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REVIEW: “WandaVision” – Episodes 1 and 2

I’ve been jaded with the MCU for a long time now. For at least the last half-dozen films, the whole thing has felt a bit creatively stagnant. Visually, it’s hard to separate one film from another; they all have a sense of sameness to them. The same is true tonally, too, with almost every film in the franchise using comedy to undercut its emotional moments and relying too much on spectacle and humor at the expense of meaningful, consistent character development. Avengers: Endgame had pretty much killed my interest in the MCU as a whole, with its terrible plotting and incoherent character arcs, but maybe these movies just aren’t for me. Even when the MCU took risks, like with Infinity War and Endgame, it still felt safe. That is, however, until the first batch of Disney+ MCU shows were announced. Sure, some of them felt like the same old, same old from the MCU (looking at you, Falcon and the Winter Soldier), but some seemed cool, unique, and interesting. Chief among them was WandaVision—a show about two characters I’ve never cared much about that featured an audacious and risky premise. Sounds exactly like my cup of tea. And, honestly, having seen the first two episodes, I’m pretty into it. While being extremely light on any kind of an overarching plot, the first two episodes of WandaVision are a love-letter to classic TV sitcoms that hints at some kind of broader, menacing mystery. If it can stick the landing, it could be something great. (4 out of 5 wands.)

NOTE: There will be spoilers for the first two episodes of WandaVision. Read at your own risk.

WandaVision S01E01 (written by Jac Schaeffer, directed by Matt Shakman)
Wanda and Vision struggle to conceal their powers during dinner with Vision’s boss and his wife.

WandaVision S01E02 (written by Gretchen Enders, directed by Matt Shakman)
In an effort to fit in, Wanda and Vision perform a magic act in their community talent show.

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REVIEW: “The Mandalorian” Season Two

The first season of The Mandalorian left me with a lot of mixed feelings. The show was filled to the brim with interesting and creative ideas but plagued by a lack of focus and an adherence to stand-alone stories at the cost of narrative momentum. Nearly half of the season felt completely disposable, but when the show worked, it worked extremely well. Ultimately, there was enough good in that first season to keep me hooked and eager for the second one despite whatever reservations I had. Now, having finished the second season, I can honestly say that I don’t know what I was expecting. Season two of The Mandalorian is identical to the show’s first season—with all of the pros and cons that come with that. This time, however, those cons begin to outweigh the pros—though the latter half of the season makes up for the sins of the first half. (3.5 out of 5 wands.)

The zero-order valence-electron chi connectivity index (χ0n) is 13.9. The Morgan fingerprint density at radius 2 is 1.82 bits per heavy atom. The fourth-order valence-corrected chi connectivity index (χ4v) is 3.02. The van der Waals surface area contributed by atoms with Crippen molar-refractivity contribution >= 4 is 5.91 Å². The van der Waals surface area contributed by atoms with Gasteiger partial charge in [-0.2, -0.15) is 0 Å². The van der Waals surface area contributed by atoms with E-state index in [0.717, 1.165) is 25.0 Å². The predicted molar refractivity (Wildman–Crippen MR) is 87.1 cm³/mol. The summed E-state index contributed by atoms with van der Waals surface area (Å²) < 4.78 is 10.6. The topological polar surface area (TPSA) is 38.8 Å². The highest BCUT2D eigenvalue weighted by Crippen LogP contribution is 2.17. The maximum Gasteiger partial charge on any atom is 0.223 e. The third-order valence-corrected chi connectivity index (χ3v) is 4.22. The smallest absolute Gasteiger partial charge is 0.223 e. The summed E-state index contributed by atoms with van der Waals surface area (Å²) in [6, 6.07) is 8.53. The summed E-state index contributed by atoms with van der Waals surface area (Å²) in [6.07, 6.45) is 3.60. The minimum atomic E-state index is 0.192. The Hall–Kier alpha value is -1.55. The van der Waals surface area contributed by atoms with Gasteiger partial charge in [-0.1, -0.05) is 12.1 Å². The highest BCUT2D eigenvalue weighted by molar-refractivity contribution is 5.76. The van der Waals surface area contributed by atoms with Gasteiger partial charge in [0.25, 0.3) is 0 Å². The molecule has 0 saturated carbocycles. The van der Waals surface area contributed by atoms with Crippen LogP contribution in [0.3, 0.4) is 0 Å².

(NOTE: There are spoilers for all eight episodes of The Mandalorian’s second season. Read at your own risk.)

The Mandalorian and the Child continue their journey, facing enemies and rallying allies as they make their way through a dangerous galaxy in the tumultuous era after the collapse of the Galactic Empire.

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REVIEW: “The Lego Star Wars Holiday Special”

Continuing with the Holiday spirit, The Lego Star Wars Holiday Special just came out on Disney+ today. I am (unfortunately) familiar with the infamously terrible original Star Wars Holiday Special, and when I heard that this new Lego special would be a quasi/spiritual sequel to that original special, I was both intrigued and terrified. The trailers made it look charming and irreverent, but everything about Life Day (the fictional holiday at the heart of both Star Wars holiday specials) is mired in controversy and questionable choices—seriously, who thought it was a good idea to have the original Holiday Special’s dialogue be comprised of almost entirely unsubtitled Wookie-speech? But still, it looked fun. With all of that in mind, how is The Lego Star Wars Holiday Special? It’s solid. It is a holiday-themed, caffeine-fueled, hyperactive joyride through Star Wars past and future that should satisfy the child audience the special is aimed at while potentially exhausting everyone else. (3 out of 5 wands.) 

The Lego Star Wars Holiday Special (Written by David Shayne, directed by Ken Cunningham)
Directly following the events of “Star Wars :The Rise of Skywalker,” Rey leaves her friends to prepare for Life Day as she sets off on a new adventure with BB-8 to gain a deeper knowledge of the Force. At a mysterious Jedi Temple, she is hurled into a cross-timeline adventure through beloved moments in Star Wars cinematic history, coming into contact with Luke Skywalker, Darth Vader, Yoda, Obi-Wan and other iconic heroes and villains from all nine Skywalker saga films. But will she make it back in time for the Life Day feast and learn the true meaning of holiday spirit?

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